Keratinocyte cancer

Keratinocyte cancers, mainly basal cell carcinoma (BCC) and squamous cell carcinoma (SCC), are the most commonly occurring cancers in Australia. While they are rarely fatal they can cause significant morbidity and are an immense burden on our health system. Keratinocyte cancers are also referred to as non-melanoma skin cancers.

In Australia, the number of skin cancer cases outnumbers the number of all other types of cancers combined. At least two in three Australians will be diagnosed with skin cancer by the age of 70.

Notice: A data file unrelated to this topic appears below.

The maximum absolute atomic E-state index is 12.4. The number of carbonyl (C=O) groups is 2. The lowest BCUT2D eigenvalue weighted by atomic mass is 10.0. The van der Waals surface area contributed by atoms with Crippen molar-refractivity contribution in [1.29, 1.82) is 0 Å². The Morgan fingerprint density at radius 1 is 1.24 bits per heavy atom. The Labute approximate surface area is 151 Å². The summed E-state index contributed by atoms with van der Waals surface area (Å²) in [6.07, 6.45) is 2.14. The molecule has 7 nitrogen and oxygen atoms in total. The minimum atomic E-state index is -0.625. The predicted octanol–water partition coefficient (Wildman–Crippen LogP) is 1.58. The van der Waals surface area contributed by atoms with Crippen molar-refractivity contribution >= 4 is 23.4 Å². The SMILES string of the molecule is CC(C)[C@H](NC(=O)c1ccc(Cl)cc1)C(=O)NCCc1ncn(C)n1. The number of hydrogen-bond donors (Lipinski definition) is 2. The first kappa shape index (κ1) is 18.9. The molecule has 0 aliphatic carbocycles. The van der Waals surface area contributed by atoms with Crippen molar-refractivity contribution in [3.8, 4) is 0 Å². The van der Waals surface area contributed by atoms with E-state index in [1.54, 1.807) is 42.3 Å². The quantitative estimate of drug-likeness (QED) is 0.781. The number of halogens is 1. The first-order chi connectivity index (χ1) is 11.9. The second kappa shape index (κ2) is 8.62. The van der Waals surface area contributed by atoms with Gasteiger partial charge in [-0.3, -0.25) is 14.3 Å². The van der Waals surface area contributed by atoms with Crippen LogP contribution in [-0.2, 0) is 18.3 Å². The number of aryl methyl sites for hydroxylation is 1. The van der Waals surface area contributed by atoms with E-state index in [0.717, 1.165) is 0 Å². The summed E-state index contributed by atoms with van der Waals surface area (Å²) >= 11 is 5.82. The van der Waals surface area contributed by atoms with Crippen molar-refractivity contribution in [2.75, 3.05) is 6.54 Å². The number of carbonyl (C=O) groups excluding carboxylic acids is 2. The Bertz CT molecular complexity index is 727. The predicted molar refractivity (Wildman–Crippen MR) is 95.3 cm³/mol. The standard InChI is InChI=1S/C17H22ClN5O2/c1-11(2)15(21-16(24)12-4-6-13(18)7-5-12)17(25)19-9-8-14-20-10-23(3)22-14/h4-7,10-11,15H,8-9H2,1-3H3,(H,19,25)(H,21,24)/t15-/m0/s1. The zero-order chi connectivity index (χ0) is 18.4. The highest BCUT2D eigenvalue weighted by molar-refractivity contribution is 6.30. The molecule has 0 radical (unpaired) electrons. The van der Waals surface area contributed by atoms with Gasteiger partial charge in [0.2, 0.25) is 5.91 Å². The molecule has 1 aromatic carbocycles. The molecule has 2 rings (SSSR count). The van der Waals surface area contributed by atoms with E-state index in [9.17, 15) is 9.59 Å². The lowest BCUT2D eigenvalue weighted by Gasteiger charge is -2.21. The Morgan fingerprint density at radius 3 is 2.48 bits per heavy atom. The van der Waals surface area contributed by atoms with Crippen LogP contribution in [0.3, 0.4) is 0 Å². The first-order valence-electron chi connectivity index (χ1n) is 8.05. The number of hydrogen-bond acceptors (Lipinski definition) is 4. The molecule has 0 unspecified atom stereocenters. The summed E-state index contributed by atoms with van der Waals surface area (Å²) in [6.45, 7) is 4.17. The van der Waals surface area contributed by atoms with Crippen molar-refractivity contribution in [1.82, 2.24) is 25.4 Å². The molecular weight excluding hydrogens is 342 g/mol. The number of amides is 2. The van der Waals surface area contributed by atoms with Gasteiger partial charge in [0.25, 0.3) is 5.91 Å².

Research highlights

Research into keratinocyte cancer includes:


Qskin, conducted by researchers at the QIMR Medical Research Institute is the largest medical research study ever conducted in Queensland. Almost 44,000 Queenslanders are participating in the study. Importantly, the QSkin study will provide long-term information about the number of skin cancers in Queensland. By comparing the information from people with and without skin cancer, a better understanding of how skin cancers develop will be gained.

QSkin website

Further research focus on keratinocyte cancer includes:

  • HPV-Microbiome – Professor Ian Frazer (UQ)
    • AK-SCC tumour immunology – Dr James Wells (UQ)
    • EGFR targeting – Professor Fiona Simpson (UQ)
    • Photodamaged skin, BCC – Professor Kiarash Khosrotehrani (UQ)
    • AK-SCC clinical and microdiagnostics – Professor H. Peter Soyer (UQ)
    • Advanced SCC; PNI – Professor Ben Panizza (UQ)